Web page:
I think I'll email Traynor and see what they say.
 

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Discussion Starter · #6 ·
Well I emailed Traynor. I asked them why my 45 watt Fender amp is way louder than thier 50 watt Tranor.

Those two amps put out roughly the same amount of power, but as with all different amplifiers, the control settings are going to be very different from one to the other as are the gain factors and a whole range of other parameters. Impedance is not a factor, nor is power. They are simply 2 very different amplifiers.
Thank you for your enquiry.
Mike
So I guess impedance has no effect on overal volume. And it looks like wattage is not a meter by which you can judge how loud an amp will be either.
 

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Rotti said:
So I guess impedance has no effect on overal volume. And it looks like wattage is not a meter by which you can judge how loud an amp will be either.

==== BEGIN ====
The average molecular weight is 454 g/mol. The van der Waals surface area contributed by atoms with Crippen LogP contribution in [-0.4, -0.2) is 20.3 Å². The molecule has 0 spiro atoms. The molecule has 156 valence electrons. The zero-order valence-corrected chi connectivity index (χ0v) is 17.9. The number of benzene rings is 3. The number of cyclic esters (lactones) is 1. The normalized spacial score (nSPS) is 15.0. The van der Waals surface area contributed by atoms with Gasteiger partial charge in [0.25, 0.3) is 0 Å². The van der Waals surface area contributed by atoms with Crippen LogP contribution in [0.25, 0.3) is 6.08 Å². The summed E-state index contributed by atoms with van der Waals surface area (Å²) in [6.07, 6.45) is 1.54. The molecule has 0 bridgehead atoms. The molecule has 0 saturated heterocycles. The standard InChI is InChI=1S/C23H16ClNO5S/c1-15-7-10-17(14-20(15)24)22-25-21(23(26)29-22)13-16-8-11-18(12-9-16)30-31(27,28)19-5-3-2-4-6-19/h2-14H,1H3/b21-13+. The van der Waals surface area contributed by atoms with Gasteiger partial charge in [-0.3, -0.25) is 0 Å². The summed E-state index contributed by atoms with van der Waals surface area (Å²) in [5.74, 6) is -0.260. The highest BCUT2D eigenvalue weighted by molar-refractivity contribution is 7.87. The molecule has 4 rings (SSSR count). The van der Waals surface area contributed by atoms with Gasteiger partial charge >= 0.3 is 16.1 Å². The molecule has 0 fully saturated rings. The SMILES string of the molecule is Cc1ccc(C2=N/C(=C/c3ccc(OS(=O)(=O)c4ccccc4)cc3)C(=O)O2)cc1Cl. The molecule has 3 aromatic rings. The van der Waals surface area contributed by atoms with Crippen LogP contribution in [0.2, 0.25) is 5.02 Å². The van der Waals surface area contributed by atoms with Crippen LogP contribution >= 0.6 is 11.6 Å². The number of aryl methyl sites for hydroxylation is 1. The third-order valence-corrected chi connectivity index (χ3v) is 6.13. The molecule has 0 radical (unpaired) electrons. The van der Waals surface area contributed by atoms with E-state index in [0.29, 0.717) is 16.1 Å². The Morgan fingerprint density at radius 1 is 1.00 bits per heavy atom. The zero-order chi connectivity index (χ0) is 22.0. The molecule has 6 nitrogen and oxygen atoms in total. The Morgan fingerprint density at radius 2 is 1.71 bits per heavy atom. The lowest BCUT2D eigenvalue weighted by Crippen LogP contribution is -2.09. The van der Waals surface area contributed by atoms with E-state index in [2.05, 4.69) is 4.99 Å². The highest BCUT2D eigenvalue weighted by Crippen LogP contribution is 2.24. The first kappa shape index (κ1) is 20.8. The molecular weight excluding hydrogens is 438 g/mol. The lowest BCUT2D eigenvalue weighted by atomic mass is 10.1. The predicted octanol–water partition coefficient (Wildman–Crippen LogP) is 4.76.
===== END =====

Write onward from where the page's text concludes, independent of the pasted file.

An extreme oversimplification, but yeah, I guess you can say that. 1W = 1W, just like 1 inch = 1 inch and 1cm = 1cm. It is a measuring standard, can't change. Unfortunately, measuring it isn't as standard as pulling out a ruler. The rating is probably a theoretical number based on the circuit design. >It is also an rms number, often called "program power" or "average power" on PA type power amps. This is the average power that the amp can put out, the peak power is around 1.414 X rms power.<(>OT theory<). But again, variations in components, transformers, tubes, etc... can cause variations from one amp to the next. This is why many Marshalls from the 60s and early 70s varied so much, there was alot of variation in components, lots of times if they ran out of one part, they would just use the next closest thing.

Another major factor you are forgettting is the speakers, 50W into high efficiency speakers cause more dB out than 50W into lower efficiency speakers. And no, all guitar speakers are not the same. Also, your Fender has 10" speakers, the Traynor has 12", yours may not actually be louder, but it may have more "cutting" power because of more high frequency content from the smaller speakers.

Not trying to confuse things, but amps and speakers are "systems", you have to take the whole thing into consideration.

Roger
 

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Discussion Starter · #8 ·
Well thats just it there is a lot of variables to consider. Wattage being just one.